So you’ve worked hard with solar passive design concepts to achieve an 8 or 9 star rated house and you feel comfortable you won’t be needing any air-conditioning. You’ve got layers of insulation, double glazed windows, they are in the right spots to keep the sun out in summer and let it in during winter, you can make use of the lovely cooling breeze, and it’s so air tight you could take it to Mars and be comfortable. You’ve also dropped a massive polished concrete slab on the ground for thermal mass, keeping things nice and warm in winter. You’ve then complemented the lovely house with a lovely solar hot water system (perhaps Australian made) and maybe even some solar photovoltaic power panels.
Pretty happy you’ve ticked the box for reducing carbon emissions, and comfortable in the knowledge that while living in it you wont be responsible for any carbon pollution?
Well, what about all the energy and carbon that went into producing the materials for your house, transporting them to site, assembling them, and then maintaining them over its design life? This is generally referred to as “Embodied Energy” and in most cases is responsible for more carbon than the average house will emit through the use of air conditioners over its entire life.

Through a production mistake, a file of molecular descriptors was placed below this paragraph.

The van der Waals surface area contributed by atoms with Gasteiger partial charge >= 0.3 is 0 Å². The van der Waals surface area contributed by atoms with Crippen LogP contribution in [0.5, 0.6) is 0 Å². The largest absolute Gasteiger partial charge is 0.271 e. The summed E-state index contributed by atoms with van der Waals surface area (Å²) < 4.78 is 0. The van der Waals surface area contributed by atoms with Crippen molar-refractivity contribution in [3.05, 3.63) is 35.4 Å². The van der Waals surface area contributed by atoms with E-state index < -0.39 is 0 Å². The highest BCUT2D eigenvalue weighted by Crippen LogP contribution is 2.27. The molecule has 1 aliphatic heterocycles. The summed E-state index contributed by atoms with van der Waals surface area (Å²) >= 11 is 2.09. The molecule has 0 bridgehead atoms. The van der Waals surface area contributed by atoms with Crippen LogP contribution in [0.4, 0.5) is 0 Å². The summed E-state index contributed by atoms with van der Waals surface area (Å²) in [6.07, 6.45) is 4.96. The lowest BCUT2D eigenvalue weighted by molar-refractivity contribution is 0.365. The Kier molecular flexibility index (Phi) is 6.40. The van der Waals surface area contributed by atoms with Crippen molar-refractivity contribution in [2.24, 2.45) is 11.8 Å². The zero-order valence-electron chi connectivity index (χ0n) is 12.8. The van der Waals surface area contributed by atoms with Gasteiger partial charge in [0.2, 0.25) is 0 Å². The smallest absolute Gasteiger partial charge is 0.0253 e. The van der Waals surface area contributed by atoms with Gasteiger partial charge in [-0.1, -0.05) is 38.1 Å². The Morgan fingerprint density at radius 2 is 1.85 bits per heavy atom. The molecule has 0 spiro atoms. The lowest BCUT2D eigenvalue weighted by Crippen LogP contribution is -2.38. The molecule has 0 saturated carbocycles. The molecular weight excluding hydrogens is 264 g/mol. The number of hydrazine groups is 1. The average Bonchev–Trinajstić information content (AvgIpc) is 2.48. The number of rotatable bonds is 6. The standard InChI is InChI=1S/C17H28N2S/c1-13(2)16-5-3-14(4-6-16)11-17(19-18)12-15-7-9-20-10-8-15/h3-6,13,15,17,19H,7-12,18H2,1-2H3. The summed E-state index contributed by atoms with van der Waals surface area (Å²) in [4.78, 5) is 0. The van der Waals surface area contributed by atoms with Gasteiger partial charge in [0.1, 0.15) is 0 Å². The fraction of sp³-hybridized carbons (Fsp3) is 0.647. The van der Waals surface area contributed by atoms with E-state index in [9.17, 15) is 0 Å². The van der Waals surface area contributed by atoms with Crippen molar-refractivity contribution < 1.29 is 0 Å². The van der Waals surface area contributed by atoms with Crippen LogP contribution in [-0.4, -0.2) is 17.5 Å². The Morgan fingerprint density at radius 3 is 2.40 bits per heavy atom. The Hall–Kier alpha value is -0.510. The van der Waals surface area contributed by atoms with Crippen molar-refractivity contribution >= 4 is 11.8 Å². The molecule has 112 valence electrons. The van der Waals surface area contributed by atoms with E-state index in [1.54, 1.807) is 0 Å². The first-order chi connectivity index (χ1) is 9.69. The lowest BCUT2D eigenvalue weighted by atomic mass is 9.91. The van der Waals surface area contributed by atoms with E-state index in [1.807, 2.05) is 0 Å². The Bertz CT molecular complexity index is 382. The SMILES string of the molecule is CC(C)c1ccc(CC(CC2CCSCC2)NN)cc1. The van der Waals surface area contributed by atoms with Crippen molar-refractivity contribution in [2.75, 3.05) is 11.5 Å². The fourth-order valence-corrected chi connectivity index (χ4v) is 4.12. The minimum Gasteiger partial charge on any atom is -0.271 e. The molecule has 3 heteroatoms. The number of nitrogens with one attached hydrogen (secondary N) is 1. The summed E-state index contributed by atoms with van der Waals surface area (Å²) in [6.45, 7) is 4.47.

Building the average 4×2 Australian home and then maintaining it (material repairs and replacement) for 40 years results in about 110 tonne of CO2e being produced (Embodied Energy).
To keep this building comfortable with an air conditioner over that same 40 year period, assuming it has now been built to a “Six Star” rating, will produce about 78 tonnes of CO2e. As you can see, the importance considering “Embodied Energy” in the built form sits alongside that of Solar Passive design and Thermal Performance.
The true carbon footprint of a building is determined through quantifying this “Embodied Energy” adding it to the “Operational Energy” (the air conditioner, hot water system, fridges etc) and dividing it by the design life of the building. This process is often referred to as “Life Cycle Assessment” (LCA) and it allows us to truly identify how “sustainable” a product or process is by quantifying its impacts past, present and future.
LCA is an accounting method that assesses each and every impact associated with all stages of a product or process over its life span. It is not a new approach to determining a product’s environmental impacts, but one that has been gaining a lot of momentum recently as people start to ask the tougher questions on the true sustainability of the products they are consuming.
The approach is sometimes referred to as a “Cradle to Cradle” assessment if it accounts for full recycling at the end of the design life of the product, or just “Cradle to Grave” if it takes the product through to disposal only.
As mentioned before, in regards to the built form, LCA requires quantifying the “Embodied Energy”, “Operational Energy” and the “Design Life” or expected lifespan of the building.
Embodied Energy in the built form can be broken down into the following components:
- Materials – Energy and Carbon used to extract the raw material and process them to a useable building product at the gate of the factory (Cradle to Gate).
- Transport – Energy and Carbon used to transport the building material from the factory gate to the building site